Written by 7:39 am Exercise & Stretching, Yoga for knee pain

Yoga for Patellofemoral Pain Syndrome: 5 Poses for Pain Relief


Patellofemoral Pain Syndrome (PFPS) is a very common issue. It impacts your knee joint and can stop you from doing everyday activities. To get better, physical therapy and/or surgery may be necessary. However, yoga can be helpful too! In this article, we will learn more about PFPS. Plus, we will look at five yoga poses to ease the pain of this condition.

What is Patellofemoral Pain Syndrome?

Patellofemoral Pain Syndrome (PFPS) is a common knee issue amongst athletes. It affects around 1 in 4 active people. It is characterised by chronic pain surrounding the kneecap and can cause decreased mobility and difficulty with everyday tasks.

The cause is unknown, but it is thought that overuse, increased pressure on the patella, or a sudden increase in physical activity could be triggers. Symptoms include aching pain, clicking noises from the knee joint when bent or stretched, swelling and tenderness around the kneecap, and difficulty with activities such as stair climbing, squatting or jumping.

Coping with PFPS can be hard, yet there are ways to manage the pain. One method is yoga, particularly poses that stretch tight muscles in the legs and core areas. If you would like to learn more about how yoga can help with PFPS, read on!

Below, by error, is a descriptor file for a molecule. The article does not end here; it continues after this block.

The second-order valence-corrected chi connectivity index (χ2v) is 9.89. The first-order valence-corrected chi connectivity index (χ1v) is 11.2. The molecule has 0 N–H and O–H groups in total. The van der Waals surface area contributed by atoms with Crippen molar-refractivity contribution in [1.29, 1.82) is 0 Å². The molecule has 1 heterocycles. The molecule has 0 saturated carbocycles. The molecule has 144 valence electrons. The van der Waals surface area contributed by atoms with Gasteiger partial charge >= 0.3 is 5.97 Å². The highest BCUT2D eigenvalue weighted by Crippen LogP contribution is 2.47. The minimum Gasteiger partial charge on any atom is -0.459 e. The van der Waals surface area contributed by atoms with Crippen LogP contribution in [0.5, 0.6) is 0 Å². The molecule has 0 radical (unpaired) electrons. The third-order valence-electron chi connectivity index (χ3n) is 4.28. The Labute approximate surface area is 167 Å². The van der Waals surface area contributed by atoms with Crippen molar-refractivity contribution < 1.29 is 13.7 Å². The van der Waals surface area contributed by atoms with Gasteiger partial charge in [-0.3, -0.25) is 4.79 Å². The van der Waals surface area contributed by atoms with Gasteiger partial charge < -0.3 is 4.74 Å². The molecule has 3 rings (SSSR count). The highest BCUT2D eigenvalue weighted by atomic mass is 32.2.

Benefits of yoga for PFPS

Yoga can help with Patellofemoral Pain Syndrome (PFPS). The gains are: reducing inflammation, more range of motion and strength, proper joint alignment and posture, better proprioception and coordination, improved balance and mobility, relaxation, and less stress. These together can reduce the pain of PFPS.

Yoga poses for PFPS are:

  • Standing Forward Fold (Uttanasana)
  • High Lunge Variations (Anjaneyasana)
  • Fish Pose (Matsyasana)
  • Crescent Lunge Variations (Anjaneyasana)
  • Extended Puppy Pose (Adho Mukha Svanasana)
  • Reclining Big Toe Pose Variation (Supta Padangusthasan)

When practicing yoga for PFPS, check your body’s alignment. Keep good posture to stop damage to the knee joint. Don’t push too hard when starting, as it can cause more problems. Regular practice will help improve strength, mobility and stability in the patellofemoral joint area – leading to long-term relief from PFPS.


Before trying yoga to ease PFPS, take a few moments to get your body ready. Preparations include warming and cooling your muscles. Consult a physical therapist to ensure the poses you do are helping your pain.